“For the bikes top yoke I rounding all the corners off the GSXR one, taking out all the casting marks. I also notched in my mini dials, keeping them nice and snug. I also integrated the ignition key and cut some holes in the top to slim it down even more. I then integrated the tail light into the seat bump and it turned out to be one of my favourite parts of the build.
I didn’t have the key for the original fuel cap and didn’t want to just buy another standard one, so I made a one off flip top cap. The cap is held shut by the top arm that swings round to allow the cap to open. I spent quite a bit of time on this one part, but it was well worth it and looks like something pulled off an old steam engine.”
“The next job was to do all the wiring on the bike. Probably my least favourite job to do as it takes so long and there isn’t really anything to show for all the time and effort. Some of it is actually threaded through the frame and swing arm and I also managed to hide a full size battery under the seat bump.
With the dry build pretty much finished it was time to strip it all down and start polishing and painting all the parts. I did all the paint myself. Gloss black for the frame and swing arm and satin black for the under tray and other small brackets. I spent ages painting the bodywork up one weekend. After a few hiccups and some failed attempts to fix the mistakes, I cut my losses and sanded it all off so I could start over. The second time round I changed my approach with the graphics and thankfully they came out much better.”
“Dad and I stripped the engine down ready to be rebuilt. I had a mate vapour blast the casings, barrels, heads and carbs so they looked like new and re-plated all the original nuts and bolts. While the engine parts were away for blasting I dug out my old furnace and sand cast some finned casing covers. These were then welded to the original casings. I also modified the clutch to take a hydraulic slave cylinder and that was it!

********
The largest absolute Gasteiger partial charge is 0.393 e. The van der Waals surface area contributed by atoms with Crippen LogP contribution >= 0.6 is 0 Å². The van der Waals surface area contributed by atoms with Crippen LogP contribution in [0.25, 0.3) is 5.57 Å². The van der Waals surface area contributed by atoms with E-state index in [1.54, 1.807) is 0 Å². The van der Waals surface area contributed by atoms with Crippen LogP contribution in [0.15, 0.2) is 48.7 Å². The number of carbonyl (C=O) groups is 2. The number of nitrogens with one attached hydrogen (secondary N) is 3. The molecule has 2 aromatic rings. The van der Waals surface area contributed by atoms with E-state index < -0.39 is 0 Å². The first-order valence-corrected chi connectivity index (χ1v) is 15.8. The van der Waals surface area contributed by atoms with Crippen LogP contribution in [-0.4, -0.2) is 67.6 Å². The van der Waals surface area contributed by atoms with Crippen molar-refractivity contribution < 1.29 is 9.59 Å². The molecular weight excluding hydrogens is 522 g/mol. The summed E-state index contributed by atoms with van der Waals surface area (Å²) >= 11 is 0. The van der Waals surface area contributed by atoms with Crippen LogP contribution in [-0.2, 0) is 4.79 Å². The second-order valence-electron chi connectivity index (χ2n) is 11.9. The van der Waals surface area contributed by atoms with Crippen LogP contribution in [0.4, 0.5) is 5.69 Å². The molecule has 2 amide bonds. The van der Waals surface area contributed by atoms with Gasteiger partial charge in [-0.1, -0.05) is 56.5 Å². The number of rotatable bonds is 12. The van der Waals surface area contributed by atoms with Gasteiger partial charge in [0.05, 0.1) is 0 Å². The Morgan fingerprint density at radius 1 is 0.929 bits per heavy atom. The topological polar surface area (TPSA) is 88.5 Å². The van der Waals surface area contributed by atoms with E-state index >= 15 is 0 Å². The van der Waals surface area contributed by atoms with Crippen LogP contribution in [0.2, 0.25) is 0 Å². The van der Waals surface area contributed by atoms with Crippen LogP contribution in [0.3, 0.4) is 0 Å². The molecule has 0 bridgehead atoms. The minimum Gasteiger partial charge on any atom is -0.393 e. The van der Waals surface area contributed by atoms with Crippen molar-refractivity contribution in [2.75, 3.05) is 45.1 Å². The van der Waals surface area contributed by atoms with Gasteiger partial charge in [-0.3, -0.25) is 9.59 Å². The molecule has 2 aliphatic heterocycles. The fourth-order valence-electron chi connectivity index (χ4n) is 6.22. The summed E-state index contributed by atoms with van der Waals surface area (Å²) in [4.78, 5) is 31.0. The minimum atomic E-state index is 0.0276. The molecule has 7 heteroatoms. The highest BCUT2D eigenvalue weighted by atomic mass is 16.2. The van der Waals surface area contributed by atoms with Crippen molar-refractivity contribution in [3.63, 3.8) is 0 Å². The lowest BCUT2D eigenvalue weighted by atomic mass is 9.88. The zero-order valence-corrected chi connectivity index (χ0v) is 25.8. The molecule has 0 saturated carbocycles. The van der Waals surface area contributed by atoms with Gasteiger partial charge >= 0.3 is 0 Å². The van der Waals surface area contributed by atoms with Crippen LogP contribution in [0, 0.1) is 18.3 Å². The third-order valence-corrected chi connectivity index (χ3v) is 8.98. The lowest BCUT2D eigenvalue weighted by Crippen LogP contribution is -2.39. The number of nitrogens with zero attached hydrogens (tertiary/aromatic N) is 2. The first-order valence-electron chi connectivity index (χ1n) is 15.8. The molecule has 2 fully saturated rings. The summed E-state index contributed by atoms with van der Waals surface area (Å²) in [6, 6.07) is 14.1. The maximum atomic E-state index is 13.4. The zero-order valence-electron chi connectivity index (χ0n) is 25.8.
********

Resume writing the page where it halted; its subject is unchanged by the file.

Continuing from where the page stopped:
The bike was built for me. Even though I love riding bikes I think I like building them more. It was 8 months in the making, just a few hours in the evenings and the odd weekend. I’ve got another bike build planned in my head for this winter so this one might be up for sale quite soon.”
Everyone has their own special way of doing things. Whether it’s how you make your morning coffee or if you prefer to fold or scrunch the paper. When it comes to building bikes, it’s no different. People will tell you their approach is best but in the end its all about what works best for you. While some guys like to sketch things out or spend hours in Photoshop finalising a design, others jump in head first without a moments hesitation. Jim Alonze falls into the latter category. To some that might sound like madness, but looking at his finished product, I’m sure no one will accuse him of not knowing what he’s doing. Jim’s 1975 CB500t <a href=”https://www.returnofthecaferacers.com/category/honda-cafe-racer/”>Honda</a> Cafe Racer is a unique build, so I thought I’d leave it up to the man himself to walk you through its creation…